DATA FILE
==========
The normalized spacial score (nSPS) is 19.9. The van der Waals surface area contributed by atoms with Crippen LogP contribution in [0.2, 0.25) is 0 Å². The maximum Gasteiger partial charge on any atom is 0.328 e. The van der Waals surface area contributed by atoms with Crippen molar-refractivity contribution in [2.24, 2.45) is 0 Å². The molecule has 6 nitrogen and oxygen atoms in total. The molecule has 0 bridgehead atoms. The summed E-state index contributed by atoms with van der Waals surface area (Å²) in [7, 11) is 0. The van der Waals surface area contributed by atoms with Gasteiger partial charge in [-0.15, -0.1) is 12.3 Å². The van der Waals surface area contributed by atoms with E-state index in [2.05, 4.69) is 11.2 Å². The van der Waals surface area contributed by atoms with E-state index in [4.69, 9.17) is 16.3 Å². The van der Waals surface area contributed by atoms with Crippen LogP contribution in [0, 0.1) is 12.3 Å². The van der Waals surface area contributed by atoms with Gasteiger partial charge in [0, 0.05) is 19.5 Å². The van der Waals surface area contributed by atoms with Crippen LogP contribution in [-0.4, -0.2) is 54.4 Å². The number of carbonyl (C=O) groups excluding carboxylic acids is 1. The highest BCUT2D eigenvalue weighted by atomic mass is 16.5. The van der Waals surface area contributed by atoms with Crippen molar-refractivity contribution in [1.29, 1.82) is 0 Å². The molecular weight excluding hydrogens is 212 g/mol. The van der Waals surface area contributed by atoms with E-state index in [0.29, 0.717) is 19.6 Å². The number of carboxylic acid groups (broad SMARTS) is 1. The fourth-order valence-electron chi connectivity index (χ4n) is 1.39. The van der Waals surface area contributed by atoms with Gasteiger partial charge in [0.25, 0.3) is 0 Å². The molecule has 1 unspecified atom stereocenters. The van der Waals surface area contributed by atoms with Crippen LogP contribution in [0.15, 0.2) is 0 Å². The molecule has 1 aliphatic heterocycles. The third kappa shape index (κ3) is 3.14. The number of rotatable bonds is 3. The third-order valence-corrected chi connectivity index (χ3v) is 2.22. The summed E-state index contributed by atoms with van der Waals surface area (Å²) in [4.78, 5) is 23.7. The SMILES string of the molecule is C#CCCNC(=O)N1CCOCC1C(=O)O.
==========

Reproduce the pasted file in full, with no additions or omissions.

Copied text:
The normalized spacial score (nSPS) is 19.9. The van der Waals surface area contributed by atoms with Crippen LogP contribution in [0.2, 0.25) is 0 Å². The maximum Gasteiger partial charge on any atom is 0.328 e. The van der Waals surface area contributed by atoms with Crippen molar-refractivity contribution in [2.24, 2.45) is 0 Å². The molecule has 6 nitrogen and oxygen atoms in total. The molecule has 0 bridgehead atoms. The summed E-state index contributed by atoms with van der Waals surface area (Å²) in [7, 11) is 0. The van der Waals surface area contributed by atoms with Gasteiger partial charge in [-0.15, -0.1) is 12.3 Å². The van der Waals surface area contributed by atoms with E-state index in [2.05, 4.69) is 11.2 Å². The van der Waals surface area contributed by atoms with E-state index in [4.69, 9.17) is 16.3 Å². The van der Waals surface area contributed by atoms with Crippen LogP contribution in [0, 0.1) is 12.3 Å². The van der Waals surface area contributed by atoms with Gasteiger partial charge in [0, 0.05) is 19.5 Å². The van der Waals surface area contributed by atoms with Crippen LogP contribution in [-0.4, -0.2) is 54.4 Å². The number of carbonyl (C=O) groups excluding carboxylic acids is 1. The highest BCUT2D eigenvalue weighted by atomic mass is 16.5. The van der Waals surface area contributed by atoms with Crippen molar-refractivity contribution in [1.29, 1.82) is 0 Å². The molecular weight excluding hydrogens is 212 g/mol. The van der Waals surface area contributed by atoms with E-state index in [0.29, 0.717) is 19.6 Å². The number of carboxylic acid groups (broad SMARTS) is 1. The fourth-order valence-electron chi connectivity index (χ4n) is 1.39. The van der Waals surface area contributed by atoms with Gasteiger partial charge in [0.25, 0.3) is 0 Å². The molecule has 1 unspecified atom stereocenters. The van der Waals surface area contributed by atoms with Crippen LogP contribution in [0.15, 0.2) is 0 Å². The molecule has 1 aliphatic heterocycles. The third kappa shape index (κ3) is 3.14. The number of rotatable bonds is 3. The third-order valence-corrected chi connectivity index (χ3v) is 2.22. The summed E-state index contributed by atoms with van der Waals surface area (Å²) in [4.78, 5) is 23.7. The SMILES string of the molecule is C#CCCNC(=O)N1CCOCC1C(=O)O.